They moved from the rural South to the North and West, hoping to escape race-based terrorism and find economic opportunity. The featured image, from the U.S. Library of Congress, is an infographic made in 1950 by the Census department about the migration. My grandparents were part of this movement — they left oppression in small town Georgia and Alabama hoping to find a (slightly) better situation in Atlanta.

As the U.S. census figure infographic below indicates, this migration — one wave in 1910 – 1940 and another wave coming 1940 – 1970 — was epic. Isabel Wilkerson’s book The Warmth of Other Suns is a gripping history of this Great Migration.

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The Great Migration, 1910 – 1970 from: US Census Bureau. (2012). Retrieved from https://www.census.gov/dataviz/visualizations/020/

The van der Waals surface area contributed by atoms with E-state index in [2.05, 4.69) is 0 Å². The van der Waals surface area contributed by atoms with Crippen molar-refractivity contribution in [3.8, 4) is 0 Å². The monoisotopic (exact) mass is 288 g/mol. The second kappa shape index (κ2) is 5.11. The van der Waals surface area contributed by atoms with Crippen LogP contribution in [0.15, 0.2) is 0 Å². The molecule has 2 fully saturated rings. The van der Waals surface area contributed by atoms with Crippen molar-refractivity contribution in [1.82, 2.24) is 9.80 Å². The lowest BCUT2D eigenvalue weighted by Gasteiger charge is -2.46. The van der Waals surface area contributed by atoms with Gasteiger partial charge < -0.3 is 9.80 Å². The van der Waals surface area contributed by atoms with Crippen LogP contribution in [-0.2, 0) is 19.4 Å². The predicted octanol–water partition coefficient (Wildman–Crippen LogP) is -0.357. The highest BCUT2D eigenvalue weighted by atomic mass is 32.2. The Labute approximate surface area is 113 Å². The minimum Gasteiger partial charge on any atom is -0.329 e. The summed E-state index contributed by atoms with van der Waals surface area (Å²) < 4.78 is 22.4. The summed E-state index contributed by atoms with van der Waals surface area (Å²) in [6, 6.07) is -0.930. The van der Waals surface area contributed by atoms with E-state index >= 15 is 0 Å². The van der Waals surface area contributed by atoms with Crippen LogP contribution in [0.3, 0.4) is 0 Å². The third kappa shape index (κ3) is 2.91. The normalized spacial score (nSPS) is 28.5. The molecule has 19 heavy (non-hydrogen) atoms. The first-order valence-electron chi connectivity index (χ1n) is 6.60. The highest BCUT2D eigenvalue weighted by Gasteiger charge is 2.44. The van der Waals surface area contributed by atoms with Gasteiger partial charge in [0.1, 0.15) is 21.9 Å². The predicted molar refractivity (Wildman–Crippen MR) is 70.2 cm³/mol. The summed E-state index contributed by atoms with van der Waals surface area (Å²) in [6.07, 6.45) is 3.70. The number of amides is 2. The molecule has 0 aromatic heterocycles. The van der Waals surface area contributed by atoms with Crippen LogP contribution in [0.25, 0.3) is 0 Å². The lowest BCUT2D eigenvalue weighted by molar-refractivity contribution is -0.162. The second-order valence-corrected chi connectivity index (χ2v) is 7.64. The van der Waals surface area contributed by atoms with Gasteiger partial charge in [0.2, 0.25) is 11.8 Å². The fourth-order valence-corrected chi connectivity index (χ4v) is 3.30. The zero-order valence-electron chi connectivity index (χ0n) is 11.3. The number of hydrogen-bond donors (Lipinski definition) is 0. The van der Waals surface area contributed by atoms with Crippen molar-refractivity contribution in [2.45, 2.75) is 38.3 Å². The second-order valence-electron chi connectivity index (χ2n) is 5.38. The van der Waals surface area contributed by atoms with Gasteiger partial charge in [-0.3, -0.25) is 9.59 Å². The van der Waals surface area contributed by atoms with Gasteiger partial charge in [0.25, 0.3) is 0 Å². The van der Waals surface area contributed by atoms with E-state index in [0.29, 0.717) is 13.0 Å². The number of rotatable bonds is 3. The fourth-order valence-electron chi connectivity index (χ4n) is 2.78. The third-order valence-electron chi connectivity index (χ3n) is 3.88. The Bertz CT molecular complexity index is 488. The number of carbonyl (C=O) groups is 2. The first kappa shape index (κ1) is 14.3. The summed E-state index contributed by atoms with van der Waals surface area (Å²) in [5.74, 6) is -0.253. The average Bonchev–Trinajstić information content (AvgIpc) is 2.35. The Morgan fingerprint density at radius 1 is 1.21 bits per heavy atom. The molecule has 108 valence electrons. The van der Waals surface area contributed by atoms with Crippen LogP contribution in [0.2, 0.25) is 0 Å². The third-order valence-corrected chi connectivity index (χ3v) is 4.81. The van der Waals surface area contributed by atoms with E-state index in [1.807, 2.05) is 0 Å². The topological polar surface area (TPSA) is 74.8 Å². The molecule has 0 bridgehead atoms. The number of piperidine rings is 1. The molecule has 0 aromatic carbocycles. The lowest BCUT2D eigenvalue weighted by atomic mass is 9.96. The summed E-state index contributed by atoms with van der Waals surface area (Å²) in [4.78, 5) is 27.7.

A trend towards a reverse migration back to the South has been noted recently. In a 2011 story, the New York Times reported that in 2009, of the 44,000 people who left New York City, over half moved to the South. A more recent report by the Times, provocatively entitled  Racism Is Everywhere, So Why Not Move South? explores some of the rationale behind this movement. The sentiments echo the recent paper Individual Social Capital and Migration by Julie L. Hotchkiss and Anil Rupasingha.  Improved social capital — the sense that you are a somebody in the place that you live, that your life matters (or could matter someplace) is a powerful catalyst for movement.

The LinkedIn Workforce Report for January confirms that Southern cities are gaining workers at the expense of Northern cities, and this Redfin analysis reports that there has been some North to South migration. According to the LinkedIn Workforce Report, southern cities are still among the top ten in terms of job migration (at least amongst LinkedIn members). Thriving African American communities in cities like Atlanta and Jacksonville, lower costs of living, and the rise of these cities as technology centers are powerful draws.